In a society governed by the rule of law, the Courts of this State should sit in the communities they exist to serve. So, it was a pleasure to represent the Bar on Monday at the first ceremonial sitting of the Supreme Court in the outstanding new law courts complex in Shepparton.
The wrapped timber layers and artwork in the foyer of the new complex evoke a sense of place, the region's rich Aboriginal heritage, and connection to the Goulburn River. The court rooms are light, bright and well-appointed with up-to-date facilities. Chief Justice Ferguson described the architecture as "testament to the benefits of looking at things from the users' perspective."
The ceremonial sitting was of a Full Court of the Supreme Court, comprising Ferguson CJ, sitting with Osborn and Beach JJA. The event was well attended by members of the local legal community and the public, including a number of Aboriginal elders. The Chief Justice’s speech can be read here. My speech can be read here.
After the ceremonial sitting, the Court of Appeal sat, hearing its first matter in the new complex, a sentencing appeal in which Paul Smallwood and Joe Connolly of counsel appeared for the applicant.
Members should by now have received in the post their ballot papers for the election of members to the Victorian Legal Services Board. The Board comprises a chair, three non-lawyer members and three lawyer members (one barrister and two solicitors). Members of the Victorian Bar are eligible to vote for the barrister member of the Board. There are three outstanding candidates: Jennifer Batrouney QC, Jason Harkess and Lisa Nichols QC. Statements by the candidates are available here. Voting closes on 9 May 2018.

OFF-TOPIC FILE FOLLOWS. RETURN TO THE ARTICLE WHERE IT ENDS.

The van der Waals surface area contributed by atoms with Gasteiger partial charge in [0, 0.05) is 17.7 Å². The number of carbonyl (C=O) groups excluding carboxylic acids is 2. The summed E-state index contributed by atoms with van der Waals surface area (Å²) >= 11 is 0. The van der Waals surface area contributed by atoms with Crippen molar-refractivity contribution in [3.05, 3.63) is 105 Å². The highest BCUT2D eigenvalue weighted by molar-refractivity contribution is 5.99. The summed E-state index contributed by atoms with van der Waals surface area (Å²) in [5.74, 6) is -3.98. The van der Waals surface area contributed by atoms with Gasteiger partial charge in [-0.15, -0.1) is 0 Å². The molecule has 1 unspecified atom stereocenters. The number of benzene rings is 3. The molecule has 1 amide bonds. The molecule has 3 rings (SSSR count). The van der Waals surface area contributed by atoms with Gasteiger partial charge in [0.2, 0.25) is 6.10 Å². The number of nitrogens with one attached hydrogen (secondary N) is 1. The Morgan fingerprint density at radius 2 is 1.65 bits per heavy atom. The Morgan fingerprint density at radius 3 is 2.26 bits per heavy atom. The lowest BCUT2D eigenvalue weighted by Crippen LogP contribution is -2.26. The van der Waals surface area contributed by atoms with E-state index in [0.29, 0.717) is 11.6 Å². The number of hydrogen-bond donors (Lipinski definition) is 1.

This week, the Honourable Justice Connock was welcomed as the newest judge of the Supreme Court of Victoria by the profession. My speech on behalf of the Bar may be read here. All speeches can be viewed here.
While I was in Shepparton, Wendy Harris QC, in her capacity as Senior Vice-President of the Bar, attended an event to thank retiring judges who have been involved in assessing indictable crime certificate moots. The retiring judges have devoted countless hours to the assessment of candidates for indictable crime certificates, which are awarded under the Victorian Bar’s pioneering program for the certification of counsel with expertise in conducting complicated criminal trials.
Finally, this week, on Wednesday evening I attended the awards ceremony for 2017 recipients of the Supreme Court Prize. Chief Justice Ferguson and Kyrou JA—who each won the Supreme Court prize themselves in 1982 (the Chief Justice from Monash Law School; Kyrou JA from Melbourne Law School)—spoke. I sat quietly as the intimidatingly clever winners from each of the State’s law schools received their awards.
The most efficient way to organise your table for the Bar Dinner on 25 May is to click here to register online (please note that this event is for Victorian Bar members only). Using the online form, you can book your tickets as an individual guest, as a guest on an organised table, or as a table organiser. Electronic registration also makes life easier for our hard-working VicBar events team.